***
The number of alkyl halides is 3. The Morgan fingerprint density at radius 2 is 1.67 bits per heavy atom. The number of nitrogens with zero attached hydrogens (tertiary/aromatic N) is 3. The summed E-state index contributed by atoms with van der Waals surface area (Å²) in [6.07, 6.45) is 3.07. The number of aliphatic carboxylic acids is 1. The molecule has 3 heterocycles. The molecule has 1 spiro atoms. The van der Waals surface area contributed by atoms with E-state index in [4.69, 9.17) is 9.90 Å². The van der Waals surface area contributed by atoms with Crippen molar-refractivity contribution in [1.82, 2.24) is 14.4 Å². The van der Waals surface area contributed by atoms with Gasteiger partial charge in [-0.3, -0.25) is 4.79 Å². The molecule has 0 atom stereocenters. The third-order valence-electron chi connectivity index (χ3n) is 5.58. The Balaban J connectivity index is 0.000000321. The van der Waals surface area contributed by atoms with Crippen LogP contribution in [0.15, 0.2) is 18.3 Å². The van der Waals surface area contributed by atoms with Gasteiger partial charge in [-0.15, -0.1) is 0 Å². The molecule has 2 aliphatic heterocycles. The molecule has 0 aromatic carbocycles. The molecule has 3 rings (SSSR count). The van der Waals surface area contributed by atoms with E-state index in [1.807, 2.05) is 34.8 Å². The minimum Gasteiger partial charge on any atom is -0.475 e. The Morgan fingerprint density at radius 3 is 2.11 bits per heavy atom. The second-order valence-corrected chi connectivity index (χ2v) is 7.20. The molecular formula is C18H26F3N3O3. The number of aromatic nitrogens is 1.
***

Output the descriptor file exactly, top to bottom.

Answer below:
The number of alkyl halides is 3. The Morgan fingerprint density at radius 2 is 1.67 bits per heavy atom. The number of nitrogens with zero attached hydrogens (tertiary/aromatic N) is 3. The summed E-state index contributed by atoms with van der Waals surface area (Å²) in [6.07, 6.45) is 3.07. The number of aliphatic carboxylic acids is 1. The molecule has 3 heterocycles. The molecule has 1 spiro atoms. The van der Waals surface area contributed by atoms with E-state index in [4.69, 9.17) is 9.90 Å². The van der Waals surface area contributed by atoms with Crippen molar-refractivity contribution in [1.82, 2.24) is 14.4 Å². The van der Waals surface area contributed by atoms with Gasteiger partial charge in [-0.3, -0.25) is 4.79 Å². The molecule has 0 atom stereocenters. The third-order valence-electron chi connectivity index (χ3n) is 5.58. The Balaban J connectivity index is 0.000000321. The van der Waals surface area contributed by atoms with Crippen LogP contribution in [0.15, 0.2) is 18.3 Å². The van der Waals surface area contributed by atoms with Gasteiger partial charge in [-0.15, -0.1) is 0 Å². The molecule has 2 aliphatic heterocycles. The molecule has 0 aromatic carbocycles. The molecule has 3 rings (SSSR count). The van der Waals surface area contributed by atoms with E-state index in [1.807, 2.05) is 34.8 Å². The minimum Gasteiger partial charge on any atom is -0.475 e. The Morgan fingerprint density at radius 3 is 2.11 bits per heavy atom. The second-order valence-corrected chi connectivity index (χ2v) is 7.20. The molecular formula is C18H26F3N3O3. The number of aromatic nitrogens is 1.